Sony Corp. (SNE)’s film unit and theater executives are in discussions to resolve the dispute over 3-D showings of the movie, scheduled to open on May 25, according to a person with knowledge of the situation who requested anonymity because the talks are private. In recent weeks executives from Regal Entertainment Group (RGC), the largest chain, and Cinemark Holdings Inc. (CNK), the third biggest, have said they won’t give in.
“So far as I know, nothing has changed,” since the comments, John Fithian, president of the National Association of Theatre Owners, said in an interview.
The conflict began in September, when Sony said it would stop paying for glasses, starting with “Men in Black.” When 3- D arrived, major cinemas agreed to pay a 50-cent per ticket fee to RealD Inc. (RLD), their technology supplier, while studios would foot the 40-cent tab for glasses, said Eric Wold, a B. Riley & Co. analyst in San Francisco. Now, Sony wants theaters to pay both.
“Men in Black 3,” is a revival of the science-fiction comedy series starring Will Smith and Tommy Lee Jones as special agents charged with managing Earth’s secret alien population. Another big Sony 3-D release, “The Amazing Spider-Man,” is scheduled for release on July 3.
The showdown highlights tension between cinemas and studios as online viewing has become popular. With a drop in DVD sales hurting studio profits, for example, film distributors have sought to limit the time movies spend in theaters so they can be sold earlier on the home-video market.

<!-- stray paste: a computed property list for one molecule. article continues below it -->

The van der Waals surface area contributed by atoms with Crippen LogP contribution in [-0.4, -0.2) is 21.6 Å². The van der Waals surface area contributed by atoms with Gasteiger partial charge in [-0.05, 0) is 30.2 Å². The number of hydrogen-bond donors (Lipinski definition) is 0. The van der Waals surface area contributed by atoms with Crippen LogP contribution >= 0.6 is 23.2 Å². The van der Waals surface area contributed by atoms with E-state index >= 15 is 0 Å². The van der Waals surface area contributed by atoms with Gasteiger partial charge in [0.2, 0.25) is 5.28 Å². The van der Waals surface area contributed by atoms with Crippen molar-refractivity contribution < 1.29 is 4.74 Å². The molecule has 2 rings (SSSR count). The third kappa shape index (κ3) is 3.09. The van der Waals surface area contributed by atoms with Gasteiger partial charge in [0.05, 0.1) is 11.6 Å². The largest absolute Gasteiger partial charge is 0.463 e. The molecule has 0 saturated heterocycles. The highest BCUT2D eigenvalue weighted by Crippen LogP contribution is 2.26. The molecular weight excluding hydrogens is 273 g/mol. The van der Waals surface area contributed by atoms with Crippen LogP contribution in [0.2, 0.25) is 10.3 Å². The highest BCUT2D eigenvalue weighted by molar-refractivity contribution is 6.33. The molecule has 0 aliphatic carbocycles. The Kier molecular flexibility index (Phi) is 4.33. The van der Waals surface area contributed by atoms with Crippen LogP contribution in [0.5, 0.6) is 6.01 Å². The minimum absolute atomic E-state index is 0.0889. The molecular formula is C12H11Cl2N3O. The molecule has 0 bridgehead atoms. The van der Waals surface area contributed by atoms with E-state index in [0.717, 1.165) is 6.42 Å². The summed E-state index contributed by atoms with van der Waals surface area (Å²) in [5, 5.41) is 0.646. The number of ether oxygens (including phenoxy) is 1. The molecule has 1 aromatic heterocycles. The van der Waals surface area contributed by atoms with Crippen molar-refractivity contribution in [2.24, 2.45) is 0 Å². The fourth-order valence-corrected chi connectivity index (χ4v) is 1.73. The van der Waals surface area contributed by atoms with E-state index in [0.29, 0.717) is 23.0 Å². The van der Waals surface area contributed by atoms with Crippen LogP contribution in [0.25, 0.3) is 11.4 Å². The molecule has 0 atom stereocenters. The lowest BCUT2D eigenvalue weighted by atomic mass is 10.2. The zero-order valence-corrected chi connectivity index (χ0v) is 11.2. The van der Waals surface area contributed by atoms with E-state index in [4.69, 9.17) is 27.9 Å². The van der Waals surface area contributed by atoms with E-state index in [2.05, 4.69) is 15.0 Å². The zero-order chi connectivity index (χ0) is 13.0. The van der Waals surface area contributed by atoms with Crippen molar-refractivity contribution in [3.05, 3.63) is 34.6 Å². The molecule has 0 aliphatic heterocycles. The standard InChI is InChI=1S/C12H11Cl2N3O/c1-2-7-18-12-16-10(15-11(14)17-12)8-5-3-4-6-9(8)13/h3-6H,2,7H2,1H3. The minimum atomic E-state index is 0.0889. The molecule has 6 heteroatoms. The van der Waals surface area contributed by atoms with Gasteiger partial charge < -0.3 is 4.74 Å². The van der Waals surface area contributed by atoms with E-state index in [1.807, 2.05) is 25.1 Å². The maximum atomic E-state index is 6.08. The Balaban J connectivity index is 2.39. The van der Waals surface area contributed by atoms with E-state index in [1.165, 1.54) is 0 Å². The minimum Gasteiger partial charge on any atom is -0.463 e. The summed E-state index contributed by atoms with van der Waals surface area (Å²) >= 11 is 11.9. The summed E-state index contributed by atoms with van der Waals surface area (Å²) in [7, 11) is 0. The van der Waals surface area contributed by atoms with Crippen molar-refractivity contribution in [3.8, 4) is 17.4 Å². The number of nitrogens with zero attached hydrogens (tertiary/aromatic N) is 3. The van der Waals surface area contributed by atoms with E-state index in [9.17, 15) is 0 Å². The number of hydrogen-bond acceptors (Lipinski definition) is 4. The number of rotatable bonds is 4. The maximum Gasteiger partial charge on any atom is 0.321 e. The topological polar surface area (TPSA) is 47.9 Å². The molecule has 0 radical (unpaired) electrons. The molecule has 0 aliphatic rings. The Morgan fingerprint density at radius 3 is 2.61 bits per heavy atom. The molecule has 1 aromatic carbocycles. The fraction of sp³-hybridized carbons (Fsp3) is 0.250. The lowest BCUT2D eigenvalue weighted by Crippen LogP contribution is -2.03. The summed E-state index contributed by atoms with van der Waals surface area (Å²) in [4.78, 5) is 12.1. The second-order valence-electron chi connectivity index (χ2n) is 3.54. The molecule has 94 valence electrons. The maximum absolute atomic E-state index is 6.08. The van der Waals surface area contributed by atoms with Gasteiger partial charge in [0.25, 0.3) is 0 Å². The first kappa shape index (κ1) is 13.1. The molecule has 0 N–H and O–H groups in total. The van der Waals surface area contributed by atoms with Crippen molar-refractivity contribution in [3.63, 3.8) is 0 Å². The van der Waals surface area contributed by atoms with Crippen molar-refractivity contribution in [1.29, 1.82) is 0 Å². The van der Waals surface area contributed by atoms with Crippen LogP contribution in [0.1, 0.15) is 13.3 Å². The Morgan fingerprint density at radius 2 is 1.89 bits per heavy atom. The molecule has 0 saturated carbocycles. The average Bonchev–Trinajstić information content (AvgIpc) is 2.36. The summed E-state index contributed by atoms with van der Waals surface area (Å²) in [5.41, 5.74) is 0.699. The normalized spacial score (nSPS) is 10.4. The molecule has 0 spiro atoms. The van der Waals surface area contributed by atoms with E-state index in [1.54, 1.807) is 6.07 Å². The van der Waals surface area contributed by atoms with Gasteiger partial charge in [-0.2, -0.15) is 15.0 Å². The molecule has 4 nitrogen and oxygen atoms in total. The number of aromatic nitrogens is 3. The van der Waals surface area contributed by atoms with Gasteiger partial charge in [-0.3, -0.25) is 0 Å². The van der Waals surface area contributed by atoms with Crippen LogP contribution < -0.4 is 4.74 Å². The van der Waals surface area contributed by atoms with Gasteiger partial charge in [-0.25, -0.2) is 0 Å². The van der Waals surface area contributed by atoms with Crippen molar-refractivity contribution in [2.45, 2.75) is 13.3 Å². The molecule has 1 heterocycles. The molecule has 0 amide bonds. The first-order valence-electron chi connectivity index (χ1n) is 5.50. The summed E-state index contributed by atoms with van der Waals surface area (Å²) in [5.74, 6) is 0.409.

In the current dispute, bearing the cost of glasses would erode the added profit cinema chains get from the higher prices charged for 3-D showings.
“The exhibitors are saying they already are paying their share,” Wold said. “If the cinemas won’t pay for these glasses, the exhibitors won’t show the films in 3-D.”
Executives at Sony, Beverly Hills, California-based RealD, Plano, Texas-based Cinemark, the third-largest theater chain, and Carmike Cinemas Inc. (CKEC) declined to comment. Regal, based in Knoxville, Tennessee, and Kansas City, Missouri-based AMC Entertainment Inc. (AMC), the No. 2 U.S. cinema chain, didn’t return calls seeking comment.
“We have an established business model today, where we pay a piece of our ticket price to RealD as a fee for equipment, and the studios have paid for the 3-D glasses,” Regal Chief Executive Officer Amy Miles said on a March 15 conference call. The company won’t accept any plan that asks Regal to pay more for 3-D movies, she said.
Cinemark CEO Timothy Warner reiterated his opposition to any change on a May 7 call. “I don’t see the model changing,” he said in response to a question.
In a similar showdown three years ago, News Corp. (NWSA)’s Twentieth Century Fox relented and paid for glasses, Wold said in a May 14 note. Fox attempted to pass the cost of glasses on to exhibitors with the release of “Ice Age: Dawn of the Dinosaurs” before backing down as the release date neared. Wold predicted a similar outcome for “Men in Black 3.”
Studios never agreed to bear the cost of 3-D glasses indefinitely, Steve Elzer, a spokesman for Culver City, California-based Sony Pictures, said in September. The need for a new system has been a topic of discussion within the industry for some time, he said then.
U.S. shares of Tokyo-based Sony Corp. (6758) fell 2.1 percent to $13.94 at 10:13 a.m. in New York. The stock had declined 21 percent this year before today.
In most U.S. cinemas, glasses are provided by RealD, the leading maker of 3-D projection equipment. Studios and cinemas split the premium for 3-D screenings, which averages about $3 a ticket, Wold said.
“Either Sony needs to continue to pay for the glasses as every other studio is doing, or just choose not to make movies in 3-D,” Wold said.